*Having the bishop of Massachusetts, Tom Shaw, who is also a brother at SSJE, lead us in a period of meditation and breath prayer before the beginning of our legislative committee meeting.

    *Having lunch with Mike Clark and good friend Michael Burke -- a priest from Alaska -- and hearing Michael tell a story about how he and his wife "kidnapped" a parishioner who was depressed about being laid off and took him "dip-net fishing" for three days to get him out of the house.

    *Hearing the Presiding Bishop and the President of the House of Deputies once again inspire us to strive to seek Christ in each other and to own Christ's call to us to work tirelessly for global justice.

    *Watching Steph in action bringing her amazing knowledge of health-care issues to bear in our subcommittee on HIV/AIDS and health ... and seeing her really cooly decorated Nalgene (sp?) bottle.

    *Being educated by two women telling stories about women they had interviewed who had been brought into America, and across borders into other countries and sold into service in the sex trade. This was part of testimony for a resolution encouraging the church to take a more active role in the fight against trafficking of women, girls and boys.

    *Hanging out for an hour with a group of younger deputies and seeing their excitement for the church.

    and there's so much more. This is an amazing gathering of amazing people. People who care so much. People who love God so much. I'm exhausted but energized ... if that makes sense. And definitely inspired.

    But there's always the other side. Apparently there's a group of 13 bishops who are threatening to reduce their diocese's assessments (the amount their diocese pays to the National CHurch to keep it afloat) down to one dollar if Gene Robinson in consented to and/or the resolution on same-sex blessings passes. This would be a huge blow to the church budget -- and having just sat through a budget crunch in our own diocese, I know what it's like to suddenly realize you have a lot less money than you thought!

    But most of all, it's just sad. I'm hoping it's just an empty threat ... because if it isn't, it's just hostage taking. I hope we have the courage as a church to go ahead and budget not for what we think we have the money for but for what we truly believe God is calling us to do. It is a time for us to step out in faith, not shrink back in fear. Time will tell.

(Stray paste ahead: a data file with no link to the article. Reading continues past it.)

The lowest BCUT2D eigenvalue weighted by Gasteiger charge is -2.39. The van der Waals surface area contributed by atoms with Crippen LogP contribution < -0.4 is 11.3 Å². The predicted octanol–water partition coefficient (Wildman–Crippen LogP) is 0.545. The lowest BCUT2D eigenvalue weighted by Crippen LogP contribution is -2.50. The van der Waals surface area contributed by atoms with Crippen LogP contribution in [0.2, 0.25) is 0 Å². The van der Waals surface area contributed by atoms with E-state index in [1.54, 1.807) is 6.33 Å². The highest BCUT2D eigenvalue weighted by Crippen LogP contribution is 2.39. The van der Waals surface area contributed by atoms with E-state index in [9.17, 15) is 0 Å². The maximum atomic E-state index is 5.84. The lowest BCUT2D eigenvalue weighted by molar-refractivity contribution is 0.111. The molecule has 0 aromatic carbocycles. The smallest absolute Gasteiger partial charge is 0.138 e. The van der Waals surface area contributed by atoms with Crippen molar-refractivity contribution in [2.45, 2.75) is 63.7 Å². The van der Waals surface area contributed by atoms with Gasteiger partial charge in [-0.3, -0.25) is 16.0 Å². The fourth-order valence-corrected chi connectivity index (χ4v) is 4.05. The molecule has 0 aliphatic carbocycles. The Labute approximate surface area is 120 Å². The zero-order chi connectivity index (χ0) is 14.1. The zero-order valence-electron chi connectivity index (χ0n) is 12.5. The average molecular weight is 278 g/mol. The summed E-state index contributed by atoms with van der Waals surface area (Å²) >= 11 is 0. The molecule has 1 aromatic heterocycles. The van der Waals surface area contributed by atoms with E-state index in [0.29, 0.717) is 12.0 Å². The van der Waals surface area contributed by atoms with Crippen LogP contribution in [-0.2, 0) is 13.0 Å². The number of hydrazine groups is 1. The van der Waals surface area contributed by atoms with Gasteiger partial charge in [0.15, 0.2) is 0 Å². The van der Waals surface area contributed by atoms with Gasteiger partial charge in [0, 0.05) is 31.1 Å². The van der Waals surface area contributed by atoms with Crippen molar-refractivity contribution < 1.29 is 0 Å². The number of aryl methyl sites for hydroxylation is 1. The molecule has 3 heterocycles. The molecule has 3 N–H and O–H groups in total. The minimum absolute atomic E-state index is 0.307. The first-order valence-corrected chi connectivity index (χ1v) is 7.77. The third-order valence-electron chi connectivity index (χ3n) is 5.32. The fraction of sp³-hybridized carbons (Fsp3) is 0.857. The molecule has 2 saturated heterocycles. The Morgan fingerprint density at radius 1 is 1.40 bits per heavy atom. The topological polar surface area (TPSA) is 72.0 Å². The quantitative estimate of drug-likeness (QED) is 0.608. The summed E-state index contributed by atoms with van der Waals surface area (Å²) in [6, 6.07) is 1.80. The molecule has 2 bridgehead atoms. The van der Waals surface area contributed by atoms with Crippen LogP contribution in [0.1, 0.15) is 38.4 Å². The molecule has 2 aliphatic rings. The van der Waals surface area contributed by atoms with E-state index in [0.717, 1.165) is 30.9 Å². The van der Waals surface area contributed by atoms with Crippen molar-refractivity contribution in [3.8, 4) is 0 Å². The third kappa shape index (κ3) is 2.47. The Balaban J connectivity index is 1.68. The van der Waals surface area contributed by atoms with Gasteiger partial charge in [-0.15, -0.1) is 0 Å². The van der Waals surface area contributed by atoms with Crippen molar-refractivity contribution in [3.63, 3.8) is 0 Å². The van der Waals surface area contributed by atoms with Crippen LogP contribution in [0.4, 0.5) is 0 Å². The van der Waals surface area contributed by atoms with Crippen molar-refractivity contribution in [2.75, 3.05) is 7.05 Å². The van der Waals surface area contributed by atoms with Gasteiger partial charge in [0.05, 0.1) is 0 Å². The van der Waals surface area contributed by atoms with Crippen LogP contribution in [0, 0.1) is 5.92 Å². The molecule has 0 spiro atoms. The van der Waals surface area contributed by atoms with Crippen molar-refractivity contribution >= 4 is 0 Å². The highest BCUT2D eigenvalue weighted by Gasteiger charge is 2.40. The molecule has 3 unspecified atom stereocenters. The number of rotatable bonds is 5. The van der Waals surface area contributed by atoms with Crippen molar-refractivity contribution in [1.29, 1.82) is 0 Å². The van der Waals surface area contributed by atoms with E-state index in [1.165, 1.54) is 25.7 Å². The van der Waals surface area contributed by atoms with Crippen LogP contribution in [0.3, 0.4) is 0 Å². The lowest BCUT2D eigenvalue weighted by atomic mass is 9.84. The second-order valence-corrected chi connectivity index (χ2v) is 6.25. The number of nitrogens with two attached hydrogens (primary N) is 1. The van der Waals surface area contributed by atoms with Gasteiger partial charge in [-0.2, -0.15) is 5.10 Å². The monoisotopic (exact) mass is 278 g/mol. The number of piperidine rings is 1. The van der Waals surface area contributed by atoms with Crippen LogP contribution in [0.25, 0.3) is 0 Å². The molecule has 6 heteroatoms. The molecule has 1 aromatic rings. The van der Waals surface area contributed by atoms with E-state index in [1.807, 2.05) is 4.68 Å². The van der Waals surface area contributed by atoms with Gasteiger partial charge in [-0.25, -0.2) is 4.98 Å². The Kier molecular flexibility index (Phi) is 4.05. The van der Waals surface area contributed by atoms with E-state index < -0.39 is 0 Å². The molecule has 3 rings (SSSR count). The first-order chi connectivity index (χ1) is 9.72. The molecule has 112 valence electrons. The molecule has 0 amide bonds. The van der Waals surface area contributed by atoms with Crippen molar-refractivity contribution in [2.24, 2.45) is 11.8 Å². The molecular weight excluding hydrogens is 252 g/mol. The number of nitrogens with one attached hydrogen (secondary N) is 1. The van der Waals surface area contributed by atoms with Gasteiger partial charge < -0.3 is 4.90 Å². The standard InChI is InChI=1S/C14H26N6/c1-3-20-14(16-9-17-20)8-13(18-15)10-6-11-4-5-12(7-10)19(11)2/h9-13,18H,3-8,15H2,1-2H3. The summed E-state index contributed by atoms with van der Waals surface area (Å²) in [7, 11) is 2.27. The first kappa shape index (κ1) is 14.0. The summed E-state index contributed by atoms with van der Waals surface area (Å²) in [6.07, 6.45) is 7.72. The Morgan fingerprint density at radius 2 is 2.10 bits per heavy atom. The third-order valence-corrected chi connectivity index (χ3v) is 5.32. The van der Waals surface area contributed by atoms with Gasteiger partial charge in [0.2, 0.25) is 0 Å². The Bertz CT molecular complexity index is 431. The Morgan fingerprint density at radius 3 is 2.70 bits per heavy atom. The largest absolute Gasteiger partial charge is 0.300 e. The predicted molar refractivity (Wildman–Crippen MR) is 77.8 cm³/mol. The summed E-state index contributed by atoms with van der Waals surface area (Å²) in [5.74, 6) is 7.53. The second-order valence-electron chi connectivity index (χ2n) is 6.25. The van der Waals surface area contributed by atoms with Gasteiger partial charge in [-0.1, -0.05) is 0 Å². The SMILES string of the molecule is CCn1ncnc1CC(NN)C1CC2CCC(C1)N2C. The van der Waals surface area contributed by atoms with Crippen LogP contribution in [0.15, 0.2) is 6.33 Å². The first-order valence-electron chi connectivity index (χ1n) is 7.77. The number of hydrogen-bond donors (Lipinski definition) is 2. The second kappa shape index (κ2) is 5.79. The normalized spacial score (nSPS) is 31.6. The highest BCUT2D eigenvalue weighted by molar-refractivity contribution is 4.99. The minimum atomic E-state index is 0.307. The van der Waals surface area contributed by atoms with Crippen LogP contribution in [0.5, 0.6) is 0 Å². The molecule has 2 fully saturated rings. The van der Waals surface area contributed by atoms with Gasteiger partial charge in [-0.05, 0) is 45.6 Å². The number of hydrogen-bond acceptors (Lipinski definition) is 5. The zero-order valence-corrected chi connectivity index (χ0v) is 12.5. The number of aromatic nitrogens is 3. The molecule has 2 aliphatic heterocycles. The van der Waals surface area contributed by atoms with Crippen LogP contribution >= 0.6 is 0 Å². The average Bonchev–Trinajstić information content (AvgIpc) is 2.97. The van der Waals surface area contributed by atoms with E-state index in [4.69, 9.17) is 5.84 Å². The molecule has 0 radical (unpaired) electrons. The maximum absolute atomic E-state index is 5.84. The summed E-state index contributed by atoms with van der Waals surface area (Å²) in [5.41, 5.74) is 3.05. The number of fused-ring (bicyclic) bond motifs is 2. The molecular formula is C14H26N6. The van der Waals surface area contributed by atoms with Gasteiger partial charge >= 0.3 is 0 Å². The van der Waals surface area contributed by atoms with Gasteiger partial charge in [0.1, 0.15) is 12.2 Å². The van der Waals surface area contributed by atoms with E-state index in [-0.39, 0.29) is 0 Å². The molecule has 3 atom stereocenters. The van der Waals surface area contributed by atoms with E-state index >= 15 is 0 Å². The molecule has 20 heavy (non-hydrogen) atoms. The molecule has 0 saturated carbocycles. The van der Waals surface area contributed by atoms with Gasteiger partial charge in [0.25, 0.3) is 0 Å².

Overall, I'm happy and hopeful. Our worship time together starts tomorrow morning -- my favorite part of convention -- and I'm confident in the power of prayer and liturgy to bind us together.

    Please keep us in our prayers. Know that you all are in mine.

    Christ's peace,


    (p.s. -- the Shout Out feature was down for awhile ... I think it works again now).

    Mike at 7/29/2003 11:43:00 PM

    It's after midnight and I'm just back from a great gathering of some of the younger people here at General Convention (of course, in the Episcopal Church, that means anyone under 40!). It was a great mixture of old friends and lots of people I'd never met before. Steph and Steve are both here, and it's great to see both of them. Steve is looking great coming off all his time in Tanzania and his travel. I can't wait to see the video presentation he has.

    I was at a meeting of the officers of the legislative committees today, and the Presiding Bishop and the President of the House of Deputies both spoke to us. They give me great confidence that our church has the leadership it needs to take us through what will be a difficult two weeks in many ways. Both called on all of us as leaders to embody the best of what Christ calls us to be ... people who can love each other across ideological lines.

    The last time General COnvention was in Minneapolis was 1978. Just like today, people were saying that something was going to happen that was going to split the church ... the removal of the barriers of ordination for women. But the Holy Spirit moved ... and the church didn't split. And I believe it didn't split for two reasons. First, that the ties with which God binds us to gether really are stronger than those forces that would tear us apart. Second, that people, when push came to shove, didn't shove but embraced each other despite a legislative process that created winners and losers.

    I guess I'm hoping two things going into Convention. The first is that whatever we decide regarding same-sex blessings and the consecration of Gene Robinson, that we can remember that we ARE the Body of Christ and that the communion we share is a divine reality, not a human construct. And that our choice is not whether we wish to be in communion or not -- we are whether we like it or not -- but whether we will follow Christ's call to live into the reality of the communion God has already created.

    The second is that the many, many, many other important things that will happen these two weeks that don't happen to involve human sexuality -- things like the push for global economic and social justice, making the ordination canons friendlier for young adults, empowering the ministry of the diaconate, strengthening campus ministries, and many others -- won't get lost in the media circus.